European Mantis or the Banded Centipede, Who Is The Boss?

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Tonight I spotted both a European Mantis and Banded Centipede in the same location. The Banded Centipede was just a small youngster and the European Mantis a fully grown adult. I grabbed my phone and started to record in case their paths crossed.

Both are serious predators in their own world but due to the Banded Centipede only being a youngster would it be an easy snack for the Mantis? I’ve often wondered who would be king of the predator if the two ever crossed paths.

If you’re looking for a big fight scene then you’re not in luck as both go their own way, however, I was still surprised, take a look for yourself. Of course, there may have been some activity before I got there as the Mantis did look unusually un-mantis-like. Maybe the Centipede had already bitten it beforehand. It’s almost as if they respected each others status of killer predator but I’d still say the Centipede had the upperhand!

{Remember to watch in HD if possible}

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More Hummingbird Hawk-moth photos

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Yesterday I posted a photo of a Hummingbird Hawk-moth as I was taking some for my next Algarve Resident article.

Here are a few more (including the one from yesterday). I won’t put all the information about them here as I will share the article once it has been published online.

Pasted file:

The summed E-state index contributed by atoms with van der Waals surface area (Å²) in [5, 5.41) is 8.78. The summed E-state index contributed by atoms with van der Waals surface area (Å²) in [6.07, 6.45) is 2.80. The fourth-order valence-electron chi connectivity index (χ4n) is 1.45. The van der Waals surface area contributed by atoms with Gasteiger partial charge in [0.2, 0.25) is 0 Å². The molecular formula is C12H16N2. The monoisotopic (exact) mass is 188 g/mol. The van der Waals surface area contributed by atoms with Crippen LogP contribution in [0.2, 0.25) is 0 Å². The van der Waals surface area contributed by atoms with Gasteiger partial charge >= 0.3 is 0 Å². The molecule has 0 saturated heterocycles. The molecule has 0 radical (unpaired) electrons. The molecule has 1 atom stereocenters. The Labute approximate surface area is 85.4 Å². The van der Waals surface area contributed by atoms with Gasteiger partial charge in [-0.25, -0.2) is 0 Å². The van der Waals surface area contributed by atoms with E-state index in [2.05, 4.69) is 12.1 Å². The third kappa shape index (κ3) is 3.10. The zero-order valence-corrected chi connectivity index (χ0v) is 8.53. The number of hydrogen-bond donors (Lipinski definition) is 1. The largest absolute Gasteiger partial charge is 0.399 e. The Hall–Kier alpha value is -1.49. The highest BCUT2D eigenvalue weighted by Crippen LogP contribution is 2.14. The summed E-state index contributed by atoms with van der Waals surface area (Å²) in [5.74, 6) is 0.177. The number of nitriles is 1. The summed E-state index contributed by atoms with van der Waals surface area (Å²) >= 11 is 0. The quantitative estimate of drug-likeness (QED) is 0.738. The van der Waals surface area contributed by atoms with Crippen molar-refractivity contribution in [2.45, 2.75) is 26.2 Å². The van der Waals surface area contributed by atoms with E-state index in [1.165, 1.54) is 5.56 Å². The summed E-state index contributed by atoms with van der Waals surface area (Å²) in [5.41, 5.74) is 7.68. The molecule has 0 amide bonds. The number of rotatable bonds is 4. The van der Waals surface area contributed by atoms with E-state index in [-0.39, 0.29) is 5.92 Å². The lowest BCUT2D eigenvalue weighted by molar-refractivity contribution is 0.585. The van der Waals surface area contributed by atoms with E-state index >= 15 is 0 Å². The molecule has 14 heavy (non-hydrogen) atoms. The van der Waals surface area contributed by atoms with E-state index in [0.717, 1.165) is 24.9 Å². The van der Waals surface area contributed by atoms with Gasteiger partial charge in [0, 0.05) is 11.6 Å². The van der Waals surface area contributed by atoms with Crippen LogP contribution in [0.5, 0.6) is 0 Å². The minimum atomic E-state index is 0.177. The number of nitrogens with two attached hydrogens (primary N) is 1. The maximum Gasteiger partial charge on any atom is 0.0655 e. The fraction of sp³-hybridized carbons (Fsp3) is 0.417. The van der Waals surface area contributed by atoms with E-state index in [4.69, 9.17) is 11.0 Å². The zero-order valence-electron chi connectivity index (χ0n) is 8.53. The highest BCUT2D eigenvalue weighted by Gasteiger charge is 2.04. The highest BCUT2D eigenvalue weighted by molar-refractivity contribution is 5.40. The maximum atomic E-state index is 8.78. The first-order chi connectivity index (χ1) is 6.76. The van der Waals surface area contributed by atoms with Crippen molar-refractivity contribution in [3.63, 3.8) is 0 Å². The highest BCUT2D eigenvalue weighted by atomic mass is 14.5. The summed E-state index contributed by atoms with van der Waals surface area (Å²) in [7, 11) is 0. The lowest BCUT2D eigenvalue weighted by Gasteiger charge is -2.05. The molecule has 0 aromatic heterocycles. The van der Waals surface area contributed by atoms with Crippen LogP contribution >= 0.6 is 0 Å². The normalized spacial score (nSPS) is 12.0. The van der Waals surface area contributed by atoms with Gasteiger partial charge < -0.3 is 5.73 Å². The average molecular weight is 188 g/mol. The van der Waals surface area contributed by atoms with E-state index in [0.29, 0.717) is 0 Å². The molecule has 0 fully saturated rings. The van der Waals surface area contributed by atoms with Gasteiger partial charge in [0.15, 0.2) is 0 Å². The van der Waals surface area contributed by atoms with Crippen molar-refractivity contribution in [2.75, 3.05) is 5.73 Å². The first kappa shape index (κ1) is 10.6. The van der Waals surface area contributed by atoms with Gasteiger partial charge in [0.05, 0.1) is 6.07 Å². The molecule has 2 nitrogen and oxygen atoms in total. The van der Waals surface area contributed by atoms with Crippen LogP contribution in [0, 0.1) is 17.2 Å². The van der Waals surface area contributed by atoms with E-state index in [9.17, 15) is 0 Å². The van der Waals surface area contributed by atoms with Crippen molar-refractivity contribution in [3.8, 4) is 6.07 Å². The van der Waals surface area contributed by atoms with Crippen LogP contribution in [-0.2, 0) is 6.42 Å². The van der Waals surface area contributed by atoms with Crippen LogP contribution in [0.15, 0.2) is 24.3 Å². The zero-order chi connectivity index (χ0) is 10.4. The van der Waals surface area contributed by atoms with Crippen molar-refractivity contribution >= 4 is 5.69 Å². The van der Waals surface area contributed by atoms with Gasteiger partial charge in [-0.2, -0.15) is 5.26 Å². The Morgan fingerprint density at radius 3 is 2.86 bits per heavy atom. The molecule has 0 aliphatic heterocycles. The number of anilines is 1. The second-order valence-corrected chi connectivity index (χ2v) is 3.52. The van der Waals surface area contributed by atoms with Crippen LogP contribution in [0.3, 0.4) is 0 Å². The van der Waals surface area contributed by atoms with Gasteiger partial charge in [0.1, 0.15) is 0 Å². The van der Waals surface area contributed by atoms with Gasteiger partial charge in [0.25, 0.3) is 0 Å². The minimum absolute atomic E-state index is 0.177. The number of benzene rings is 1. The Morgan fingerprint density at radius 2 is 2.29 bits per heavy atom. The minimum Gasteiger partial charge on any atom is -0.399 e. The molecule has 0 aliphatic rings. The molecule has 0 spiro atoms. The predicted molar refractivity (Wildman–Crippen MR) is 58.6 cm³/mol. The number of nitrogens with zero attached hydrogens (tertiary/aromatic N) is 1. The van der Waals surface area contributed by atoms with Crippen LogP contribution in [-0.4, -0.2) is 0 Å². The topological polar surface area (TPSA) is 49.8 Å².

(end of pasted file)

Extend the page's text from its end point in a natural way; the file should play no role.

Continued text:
(Click photos to open in a Lightbox)

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Hummingbird Hawkmoth

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Firstly, a HUUUUUUUUUUGE SORRY for the lack of content lately. I have been very busy with my commercial side of photography that I’ve had little to no time at all for any wildlife and nature photography. Very sad, but of course, I’ve had to follow the work that puts food on the table and with the current state of the planet it makes it even more important.

However, with my monthly article for the Algarve Resident now due, I decided to take some snaps of the many Hummingbird Hawk-moths that visit the garden.

These super fast moths are incredibly difficult to capture pin sharp due to the high speed they move. It’s easy to just put the shutter speed on maximum and hope for the best, but to make it even more challenging, I like to have the body sharp but allow for movement in the wings as I feel this tells the story about their incredible speed they flap them at.

Of course, then there is the angle and I’ve learnt over the years to try and predict movement of wildlife and moths are no exception, just much harder. As you can see from the shot below, I certainly nailed both the shutter speed and the prediction of where it was to feed. I have many shots that I’ll share at a different time, but for now here is just one I captured this afternoon.

(Click to view in Lightbox)


📷 Nikon D850, Nikon 80-400mm @ 400mm, f/5.6, ISO400, 1/2000sec